Colorado’s two statewide education boards on Thursday approved specifications for an “endorsed” high school diploma that would guarantee students automatic admission to some state colleges and universities.

GraduationBut the new diplomas will be optional for school districts, and they may spread slowly through the state. The Aurora Public Schools has been working on such a diploma and may award them next spring.

Creation and approval of criteria for the endorsed diploma was required by a landmark 2008 law, the Colorado Achievement Plan for Kids (CAP4K). Among other things, that law required creation of new state content standards and tests and also greater integration of K-12 and higher education, including steps to make it easier for students to move from high school to college and to reduce the need for remediation.

A task force of educators has been working on the project, but the law required the elected State Board of Education and the appointed Colorado Commission on Higher Education to jointly approve the criteria for what’s formally called the “Postsecondary and Workforce Readiness High School Diploma Endorsement.”

The only no vote among the 15 members of the two boards who were present was SBE member Deborah Scheffel. She said after the meeting she opposed the endorsed diploma because it creates what she characterized as a “two-tier system.”

“I think it complicates the system that’s already tough for kids to navigate,” she said.

But Happy Haynes of CCHE dismissed concerns that endorsed diplomas would divide students into two tracks, saying, “It’s not the only way for students to get into college.”

She also said remaining details about the program can be worked out. “I think this is a matter of us taking action and us getting out of the way.”

Some members who voted yes also had questions – and suggestions.

CCHE member Jim Polsfut didn’t much like the long name, arguing the new diploma should have a name that would sound more appealing to young people.  “Is there a way of doing it with a little more punch?” he asked. “It may not be embraced by students unless it has a little marketing punch to it.”

And SBE member Elaine Gantz Berman wondered if some districts would be reluctant to use endorsed diplomas because of the potential cost and time involved and the potential burden on high school counselors.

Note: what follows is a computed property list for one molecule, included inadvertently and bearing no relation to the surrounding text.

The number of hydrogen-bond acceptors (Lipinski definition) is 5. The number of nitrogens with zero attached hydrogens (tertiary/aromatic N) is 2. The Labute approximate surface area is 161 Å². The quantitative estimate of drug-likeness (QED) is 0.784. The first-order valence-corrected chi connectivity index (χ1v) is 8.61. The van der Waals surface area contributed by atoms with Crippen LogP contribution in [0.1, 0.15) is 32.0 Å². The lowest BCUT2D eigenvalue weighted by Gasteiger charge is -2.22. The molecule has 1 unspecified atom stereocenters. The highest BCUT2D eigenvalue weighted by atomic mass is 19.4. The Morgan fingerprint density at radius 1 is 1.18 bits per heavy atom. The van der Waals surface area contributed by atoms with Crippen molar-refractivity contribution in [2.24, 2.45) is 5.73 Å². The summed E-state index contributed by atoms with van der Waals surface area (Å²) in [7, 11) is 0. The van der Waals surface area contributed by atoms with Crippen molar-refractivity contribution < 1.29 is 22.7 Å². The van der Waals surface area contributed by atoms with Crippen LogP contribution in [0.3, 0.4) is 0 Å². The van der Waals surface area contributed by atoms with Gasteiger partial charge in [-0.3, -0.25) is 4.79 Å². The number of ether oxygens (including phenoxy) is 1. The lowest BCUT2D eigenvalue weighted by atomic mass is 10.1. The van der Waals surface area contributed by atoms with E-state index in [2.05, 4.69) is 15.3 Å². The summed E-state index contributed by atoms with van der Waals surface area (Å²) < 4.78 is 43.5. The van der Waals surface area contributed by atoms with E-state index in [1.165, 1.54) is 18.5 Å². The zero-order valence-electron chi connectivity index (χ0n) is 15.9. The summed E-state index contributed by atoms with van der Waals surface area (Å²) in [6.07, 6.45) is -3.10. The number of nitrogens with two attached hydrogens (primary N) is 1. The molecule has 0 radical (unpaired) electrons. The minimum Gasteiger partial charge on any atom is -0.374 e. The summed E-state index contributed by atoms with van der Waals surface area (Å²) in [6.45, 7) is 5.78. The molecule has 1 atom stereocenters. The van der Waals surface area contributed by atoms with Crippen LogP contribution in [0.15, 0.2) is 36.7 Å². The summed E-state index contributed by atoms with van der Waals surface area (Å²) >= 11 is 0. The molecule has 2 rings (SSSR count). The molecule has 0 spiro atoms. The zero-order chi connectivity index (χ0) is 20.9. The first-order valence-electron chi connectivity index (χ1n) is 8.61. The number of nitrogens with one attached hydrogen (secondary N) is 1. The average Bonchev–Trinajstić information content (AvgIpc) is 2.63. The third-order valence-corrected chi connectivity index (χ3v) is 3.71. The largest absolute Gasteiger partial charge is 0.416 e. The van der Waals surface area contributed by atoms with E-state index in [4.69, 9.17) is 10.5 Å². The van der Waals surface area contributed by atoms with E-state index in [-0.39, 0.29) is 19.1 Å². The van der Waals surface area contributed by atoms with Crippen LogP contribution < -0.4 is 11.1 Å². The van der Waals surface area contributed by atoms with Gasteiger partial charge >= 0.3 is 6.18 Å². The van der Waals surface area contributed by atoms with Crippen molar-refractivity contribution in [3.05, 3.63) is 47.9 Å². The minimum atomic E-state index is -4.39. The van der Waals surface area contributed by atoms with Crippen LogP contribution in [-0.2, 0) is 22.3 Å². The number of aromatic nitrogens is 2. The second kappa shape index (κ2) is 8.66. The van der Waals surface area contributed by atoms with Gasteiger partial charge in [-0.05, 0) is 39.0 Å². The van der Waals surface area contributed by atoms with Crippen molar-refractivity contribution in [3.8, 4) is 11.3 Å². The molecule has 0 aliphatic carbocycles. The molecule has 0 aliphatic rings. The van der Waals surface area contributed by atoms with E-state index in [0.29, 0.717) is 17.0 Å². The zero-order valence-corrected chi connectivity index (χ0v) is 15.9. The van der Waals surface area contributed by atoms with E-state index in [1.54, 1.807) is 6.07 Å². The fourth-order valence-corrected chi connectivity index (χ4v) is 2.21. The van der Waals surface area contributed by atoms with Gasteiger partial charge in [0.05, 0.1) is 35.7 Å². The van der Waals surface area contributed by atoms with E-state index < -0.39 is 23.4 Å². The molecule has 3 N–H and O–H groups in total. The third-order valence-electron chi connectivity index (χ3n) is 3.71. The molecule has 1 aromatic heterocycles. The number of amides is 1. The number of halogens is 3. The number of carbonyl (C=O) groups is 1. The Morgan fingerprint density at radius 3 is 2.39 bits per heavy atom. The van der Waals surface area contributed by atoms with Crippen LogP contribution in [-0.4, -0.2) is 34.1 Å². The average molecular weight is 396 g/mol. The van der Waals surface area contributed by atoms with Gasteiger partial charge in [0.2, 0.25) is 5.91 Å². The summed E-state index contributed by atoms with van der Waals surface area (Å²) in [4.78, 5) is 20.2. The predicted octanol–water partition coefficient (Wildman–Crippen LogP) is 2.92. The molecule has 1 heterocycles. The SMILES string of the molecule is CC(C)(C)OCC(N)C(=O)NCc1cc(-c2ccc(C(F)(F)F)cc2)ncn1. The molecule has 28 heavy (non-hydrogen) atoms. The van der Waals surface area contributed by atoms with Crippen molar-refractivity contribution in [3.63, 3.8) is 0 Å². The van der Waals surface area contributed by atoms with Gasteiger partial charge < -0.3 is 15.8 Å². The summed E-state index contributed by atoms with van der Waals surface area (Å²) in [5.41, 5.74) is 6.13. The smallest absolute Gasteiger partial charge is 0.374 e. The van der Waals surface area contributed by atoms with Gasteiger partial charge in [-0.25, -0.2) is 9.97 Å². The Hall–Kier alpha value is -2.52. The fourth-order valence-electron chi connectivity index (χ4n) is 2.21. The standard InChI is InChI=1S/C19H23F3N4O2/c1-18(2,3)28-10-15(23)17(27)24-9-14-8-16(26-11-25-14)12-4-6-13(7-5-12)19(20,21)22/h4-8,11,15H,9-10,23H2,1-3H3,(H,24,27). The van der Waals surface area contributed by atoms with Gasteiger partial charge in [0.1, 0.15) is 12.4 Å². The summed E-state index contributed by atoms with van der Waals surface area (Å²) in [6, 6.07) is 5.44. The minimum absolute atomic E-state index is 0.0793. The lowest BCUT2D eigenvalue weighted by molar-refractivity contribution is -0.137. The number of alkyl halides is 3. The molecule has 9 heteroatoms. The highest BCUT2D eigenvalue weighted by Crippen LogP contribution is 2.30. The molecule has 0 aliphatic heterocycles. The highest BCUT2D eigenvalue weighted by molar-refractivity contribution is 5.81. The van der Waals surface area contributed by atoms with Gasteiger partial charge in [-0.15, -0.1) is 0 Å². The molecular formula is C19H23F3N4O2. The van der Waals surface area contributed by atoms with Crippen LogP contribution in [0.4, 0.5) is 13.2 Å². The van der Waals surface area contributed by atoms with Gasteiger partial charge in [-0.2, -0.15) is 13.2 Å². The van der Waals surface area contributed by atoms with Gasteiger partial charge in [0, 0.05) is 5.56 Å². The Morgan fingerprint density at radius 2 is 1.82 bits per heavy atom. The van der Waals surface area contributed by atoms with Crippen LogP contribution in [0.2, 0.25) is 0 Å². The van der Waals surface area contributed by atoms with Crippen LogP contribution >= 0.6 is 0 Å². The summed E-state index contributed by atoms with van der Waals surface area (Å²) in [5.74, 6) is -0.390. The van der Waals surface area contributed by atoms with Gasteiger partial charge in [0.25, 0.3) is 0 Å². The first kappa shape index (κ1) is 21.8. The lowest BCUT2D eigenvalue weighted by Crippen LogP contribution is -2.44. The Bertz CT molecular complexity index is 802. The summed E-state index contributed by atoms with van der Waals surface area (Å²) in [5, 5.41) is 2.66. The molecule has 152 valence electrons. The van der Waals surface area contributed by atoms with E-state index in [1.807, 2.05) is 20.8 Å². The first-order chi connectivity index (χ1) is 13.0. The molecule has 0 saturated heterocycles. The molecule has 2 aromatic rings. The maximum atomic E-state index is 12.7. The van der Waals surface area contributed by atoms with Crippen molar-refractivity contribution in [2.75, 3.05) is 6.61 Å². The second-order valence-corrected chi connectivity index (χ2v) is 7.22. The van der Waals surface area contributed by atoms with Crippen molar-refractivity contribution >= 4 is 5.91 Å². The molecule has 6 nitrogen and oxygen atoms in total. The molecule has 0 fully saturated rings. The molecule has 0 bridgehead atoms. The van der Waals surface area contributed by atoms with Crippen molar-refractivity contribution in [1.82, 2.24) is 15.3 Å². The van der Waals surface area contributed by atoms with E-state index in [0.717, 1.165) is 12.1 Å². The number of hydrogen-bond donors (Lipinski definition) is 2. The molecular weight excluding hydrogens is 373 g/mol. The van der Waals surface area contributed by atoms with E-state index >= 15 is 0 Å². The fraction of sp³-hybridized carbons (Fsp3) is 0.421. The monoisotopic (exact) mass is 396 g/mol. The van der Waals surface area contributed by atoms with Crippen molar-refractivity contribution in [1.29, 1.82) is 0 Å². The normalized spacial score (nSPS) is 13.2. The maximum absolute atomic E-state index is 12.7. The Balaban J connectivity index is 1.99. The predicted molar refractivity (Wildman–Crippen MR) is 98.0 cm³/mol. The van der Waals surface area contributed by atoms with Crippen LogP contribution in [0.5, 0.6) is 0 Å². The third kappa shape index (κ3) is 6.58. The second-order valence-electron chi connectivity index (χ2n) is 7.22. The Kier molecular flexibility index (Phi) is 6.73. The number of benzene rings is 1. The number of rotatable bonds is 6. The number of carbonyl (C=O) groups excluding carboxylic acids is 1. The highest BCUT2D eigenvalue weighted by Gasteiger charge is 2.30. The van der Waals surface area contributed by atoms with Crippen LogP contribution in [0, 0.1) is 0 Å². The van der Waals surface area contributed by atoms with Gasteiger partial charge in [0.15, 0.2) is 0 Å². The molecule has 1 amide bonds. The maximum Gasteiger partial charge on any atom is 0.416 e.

Luis Colon, a new CCHE member, wondered, “Has anyone asked the students how they feel about this?”

“It is probably our students who are pushing hardest” for endorsed diplomas, said Ron Marostica, assistant superintendent in the 2,500-student Sterling district. Successful implementation also will require active involvement by teachers, Marostica said. Like Aurora, Sterling has been working on the endorsed diploma project.

Misti Ruthven, a Department of Education staffer who is working on the project, noted that the task force is continuing its work and will take note of the issues raised by the two boards.

Students who earn the endorsed diplomas would be guaranteed to meet minimum admissions requirements for Metro State University, Colorado State University-Pueblo, Adams State University, Western State Colorado University and community and technical colleges.

Such students would receive “priority consideration” at the state’s more selective campuses, including the University of Colorado System, CSU-Fort Collins, the University of Northern Colorado, Colorado Mesa University and Fort Lewis College.

To earn an endorsed diploma, a student must satisfy four indicators:

  • Readiness in math and English language arts
  • Completion of an individual career and academic plan
  • Demonstration of proficiency in 21st Century skills
  • Demonstration of mastery of academic content in three subject areas

The criteria include detailed descriptions of the kinds of test scores, grades, classes and activities that a student needs to achieve in order to fulfill the four indicators. Get those details here.